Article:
All new four-wheeled electric vehicles in the EU must now come equipped with a noise-emitting device that produces noise when the vehicle is reversing or traveling below 12mph (19km/h).
The EU legislation says that the sound, produced by an acoustic vehicle alert system (AVAS), should be similar to that of a traditional combustion engine.
The new rule came into force on Monday. It follows concerns that the quietness of low emission cars presents a danger to pedestrians because the vehicles cannot be heard as they approach – this is a particular risk for blind and visually impaired people.
The charity Guide Dogs has been campaigning for the UK government to make it compulsory for quiet vehicles to have sound generating systems built in and turned on.
A study commissioned by Guide Dogs and conducted by The TAS Partnership found that quiet hybrid and electric vehicles are 40% more likely to collide with pedestrians than cars with a regular combustion engine.
UK Roads minister Michael Ellis was quoted by the BBC as saying that the government wanted “the benefits of green transport to be felt by everyone” and understood the concerns of the visually impaired.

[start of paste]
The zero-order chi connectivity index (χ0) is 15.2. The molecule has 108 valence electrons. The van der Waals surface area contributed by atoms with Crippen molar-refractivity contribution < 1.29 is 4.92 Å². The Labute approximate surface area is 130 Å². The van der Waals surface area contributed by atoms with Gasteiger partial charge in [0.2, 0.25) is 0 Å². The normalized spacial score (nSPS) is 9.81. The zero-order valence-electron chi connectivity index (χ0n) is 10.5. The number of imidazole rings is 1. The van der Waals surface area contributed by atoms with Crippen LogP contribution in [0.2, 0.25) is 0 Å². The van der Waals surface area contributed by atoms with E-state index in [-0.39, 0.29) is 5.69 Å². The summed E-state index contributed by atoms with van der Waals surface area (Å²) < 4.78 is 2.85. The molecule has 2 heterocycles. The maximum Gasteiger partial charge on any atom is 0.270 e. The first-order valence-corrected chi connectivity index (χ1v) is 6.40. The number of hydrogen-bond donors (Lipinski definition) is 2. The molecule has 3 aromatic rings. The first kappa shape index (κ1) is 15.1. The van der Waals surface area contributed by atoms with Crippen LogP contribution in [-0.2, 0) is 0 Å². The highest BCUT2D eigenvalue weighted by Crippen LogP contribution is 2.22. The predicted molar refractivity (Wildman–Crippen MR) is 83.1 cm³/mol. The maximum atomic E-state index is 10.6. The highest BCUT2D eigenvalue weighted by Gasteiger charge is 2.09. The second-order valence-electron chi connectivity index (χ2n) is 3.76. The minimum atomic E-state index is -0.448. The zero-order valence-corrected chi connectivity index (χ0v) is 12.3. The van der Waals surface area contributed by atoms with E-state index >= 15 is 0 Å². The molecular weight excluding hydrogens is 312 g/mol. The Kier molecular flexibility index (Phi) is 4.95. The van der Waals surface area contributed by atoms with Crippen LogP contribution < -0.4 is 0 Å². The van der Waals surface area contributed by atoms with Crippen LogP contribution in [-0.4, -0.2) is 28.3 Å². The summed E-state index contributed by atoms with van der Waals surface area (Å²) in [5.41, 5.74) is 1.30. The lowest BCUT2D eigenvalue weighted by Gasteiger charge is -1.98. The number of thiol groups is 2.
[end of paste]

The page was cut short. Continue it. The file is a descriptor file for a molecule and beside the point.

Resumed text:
New regulations will require all new electric vehicles to feature a warning noise to alert pedestrians and cyclists.
🎧listen to the warning noise below⬇️ pic.twitter.com/EO6JPK0QUg
— BBC Radio 5 Live (@bbc5live) June 30, 2019
“This new requirement will give pedestrians added confidence when crossing the road,” he said.
The UK’s Royal National Institute of Blind People tweeted: “After years of campaigning on this issue, we welcome the new regulations.”
Guide Dogs welcomed the news, but is calling for further action.
According to CNN, John Welsman, guide dog owner and Guide Dogs staff member, said in a statement: “We’re calling on the government to take this announcement further by requiring AVAS on all existing electric and hybrid vehicles and to ensure drivers have them switched on.”